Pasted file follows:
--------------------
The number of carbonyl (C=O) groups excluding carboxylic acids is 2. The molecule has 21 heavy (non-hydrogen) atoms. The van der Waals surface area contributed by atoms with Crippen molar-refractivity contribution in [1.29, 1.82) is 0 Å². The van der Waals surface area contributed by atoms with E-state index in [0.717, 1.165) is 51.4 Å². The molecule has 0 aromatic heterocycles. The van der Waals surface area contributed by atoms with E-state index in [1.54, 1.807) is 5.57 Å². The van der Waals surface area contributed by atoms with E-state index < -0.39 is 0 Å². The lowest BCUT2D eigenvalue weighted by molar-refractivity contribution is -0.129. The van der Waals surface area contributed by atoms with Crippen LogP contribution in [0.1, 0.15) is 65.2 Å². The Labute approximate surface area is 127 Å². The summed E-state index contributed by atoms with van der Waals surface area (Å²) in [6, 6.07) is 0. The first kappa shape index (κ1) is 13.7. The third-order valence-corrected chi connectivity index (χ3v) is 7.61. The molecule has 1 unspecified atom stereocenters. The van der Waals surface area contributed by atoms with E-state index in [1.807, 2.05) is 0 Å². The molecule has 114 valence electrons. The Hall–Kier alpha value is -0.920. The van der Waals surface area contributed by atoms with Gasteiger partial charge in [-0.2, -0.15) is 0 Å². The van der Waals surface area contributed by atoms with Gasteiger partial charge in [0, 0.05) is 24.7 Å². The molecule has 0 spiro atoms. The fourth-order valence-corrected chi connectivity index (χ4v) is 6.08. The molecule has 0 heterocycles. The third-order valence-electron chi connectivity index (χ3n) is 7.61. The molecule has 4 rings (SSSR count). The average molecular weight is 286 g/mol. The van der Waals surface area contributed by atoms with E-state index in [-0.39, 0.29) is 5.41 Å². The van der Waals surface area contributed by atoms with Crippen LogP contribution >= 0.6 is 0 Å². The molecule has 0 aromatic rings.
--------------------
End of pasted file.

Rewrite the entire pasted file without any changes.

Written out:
The number of carbonyl (C=O) groups excluding carboxylic acids is 2. The molecule has 21 heavy (non-hydrogen) atoms. The van der Waals surface area contributed by atoms with Crippen molar-refractivity contribution in [1.29, 1.82) is 0 Å². The van der Waals surface area contributed by atoms with E-state index in [0.717, 1.165) is 51.4 Å². The molecule has 0 aromatic heterocycles. The van der Waals surface area contributed by atoms with E-state index in [1.54, 1.807) is 5.57 Å². The van der Waals surface area contributed by atoms with E-state index < -0.39 is 0 Å². The lowest BCUT2D eigenvalue weighted by molar-refractivity contribution is -0.129. The van der Waals surface area contributed by atoms with Crippen LogP contribution in [0.1, 0.15) is 65.2 Å². The Labute approximate surface area is 127 Å². The summed E-state index contributed by atoms with van der Waals surface area (Å²) in [6, 6.07) is 0. The first kappa shape index (κ1) is 13.7. The third-order valence-corrected chi connectivity index (χ3v) is 7.61. The molecule has 1 unspecified atom stereocenters. The van der Waals surface area contributed by atoms with E-state index in [1.807, 2.05) is 0 Å². The molecule has 114 valence electrons. The Hall–Kier alpha value is -0.920. The van der Waals surface area contributed by atoms with Gasteiger partial charge in [-0.2, -0.15) is 0 Å². The van der Waals surface area contributed by atoms with Gasteiger partial charge in [0, 0.05) is 24.7 Å². The molecule has 0 spiro atoms. The fourth-order valence-corrected chi connectivity index (χ4v) is 6.08. The molecule has 0 heterocycles. The third-order valence-electron chi connectivity index (χ3n) is 7.61. The molecule has 4 rings (SSSR count). The average molecular weight is 286 g/mol. The van der Waals surface area contributed by atoms with E-state index in [-0.39, 0.29) is 5.41 Å². The van der Waals surface area contributed by atoms with Crippen LogP contribution >= 0.6 is 0 Å². The molecule has 0 aromatic rings.